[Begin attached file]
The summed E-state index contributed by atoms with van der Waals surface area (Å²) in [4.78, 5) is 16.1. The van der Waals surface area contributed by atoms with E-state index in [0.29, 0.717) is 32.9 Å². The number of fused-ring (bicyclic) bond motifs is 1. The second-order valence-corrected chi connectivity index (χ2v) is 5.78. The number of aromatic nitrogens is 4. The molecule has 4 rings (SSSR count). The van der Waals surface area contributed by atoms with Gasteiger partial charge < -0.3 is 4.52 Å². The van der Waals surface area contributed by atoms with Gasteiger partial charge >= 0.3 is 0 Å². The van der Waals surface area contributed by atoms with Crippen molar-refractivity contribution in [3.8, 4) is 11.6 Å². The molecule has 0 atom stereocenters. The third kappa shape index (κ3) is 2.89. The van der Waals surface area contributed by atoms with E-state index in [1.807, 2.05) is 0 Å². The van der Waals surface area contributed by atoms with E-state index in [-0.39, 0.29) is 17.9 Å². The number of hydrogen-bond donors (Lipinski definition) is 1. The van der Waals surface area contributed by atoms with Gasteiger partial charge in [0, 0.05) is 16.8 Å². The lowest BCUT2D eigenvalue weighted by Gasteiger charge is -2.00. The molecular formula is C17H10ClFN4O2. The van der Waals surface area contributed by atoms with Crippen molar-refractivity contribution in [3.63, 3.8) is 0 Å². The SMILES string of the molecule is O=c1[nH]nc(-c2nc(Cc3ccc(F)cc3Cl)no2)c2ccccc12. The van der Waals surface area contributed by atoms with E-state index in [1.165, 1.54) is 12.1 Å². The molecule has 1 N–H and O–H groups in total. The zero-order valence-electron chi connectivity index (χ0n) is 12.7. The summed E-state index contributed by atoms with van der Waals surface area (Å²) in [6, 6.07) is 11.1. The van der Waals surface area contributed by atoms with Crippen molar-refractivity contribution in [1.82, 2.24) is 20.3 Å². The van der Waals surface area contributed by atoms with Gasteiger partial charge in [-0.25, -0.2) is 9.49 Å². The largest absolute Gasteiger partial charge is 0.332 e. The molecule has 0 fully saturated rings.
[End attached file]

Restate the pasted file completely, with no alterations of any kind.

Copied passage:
The summed E-state index contributed by atoms with van der Waals surface area (Å²) in [4.78, 5) is 16.1. The van der Waals surface area contributed by atoms with E-state index in [0.29, 0.717) is 32.9 Å². The number of fused-ring (bicyclic) bond motifs is 1. The second-order valence-corrected chi connectivity index (χ2v) is 5.78. The number of aromatic nitrogens is 4. The molecule has 4 rings (SSSR count). The van der Waals surface area contributed by atoms with Gasteiger partial charge < -0.3 is 4.52 Å². The van der Waals surface area contributed by atoms with Gasteiger partial charge >= 0.3 is 0 Å². The van der Waals surface area contributed by atoms with Crippen molar-refractivity contribution in [3.8, 4) is 11.6 Å². The molecule has 0 atom stereocenters. The third kappa shape index (κ3) is 2.89. The van der Waals surface area contributed by atoms with E-state index in [1.807, 2.05) is 0 Å². The van der Waals surface area contributed by atoms with E-state index in [-0.39, 0.29) is 17.9 Å². The number of hydrogen-bond donors (Lipinski definition) is 1. The van der Waals surface area contributed by atoms with Gasteiger partial charge in [0, 0.05) is 16.8 Å². The lowest BCUT2D eigenvalue weighted by Gasteiger charge is -2.00. The molecular formula is C17H10ClFN4O2. The van der Waals surface area contributed by atoms with Crippen molar-refractivity contribution in [3.63, 3.8) is 0 Å². The SMILES string of the molecule is O=c1[nH]nc(-c2nc(Cc3ccc(F)cc3Cl)no2)c2ccccc12. The van der Waals surface area contributed by atoms with E-state index in [1.165, 1.54) is 12.1 Å². The molecule has 1 N–H and O–H groups in total. The zero-order valence-electron chi connectivity index (χ0n) is 12.7. The summed E-state index contributed by atoms with van der Waals surface area (Å²) in [6, 6.07) is 11.1. The van der Waals surface area contributed by atoms with Crippen molar-refractivity contribution in [1.82, 2.24) is 20.3 Å². The van der Waals surface area contributed by atoms with Gasteiger partial charge in [-0.25, -0.2) is 9.49 Å². The largest absolute Gasteiger partial charge is 0.332 e. The molecule has 0 fully saturated rings.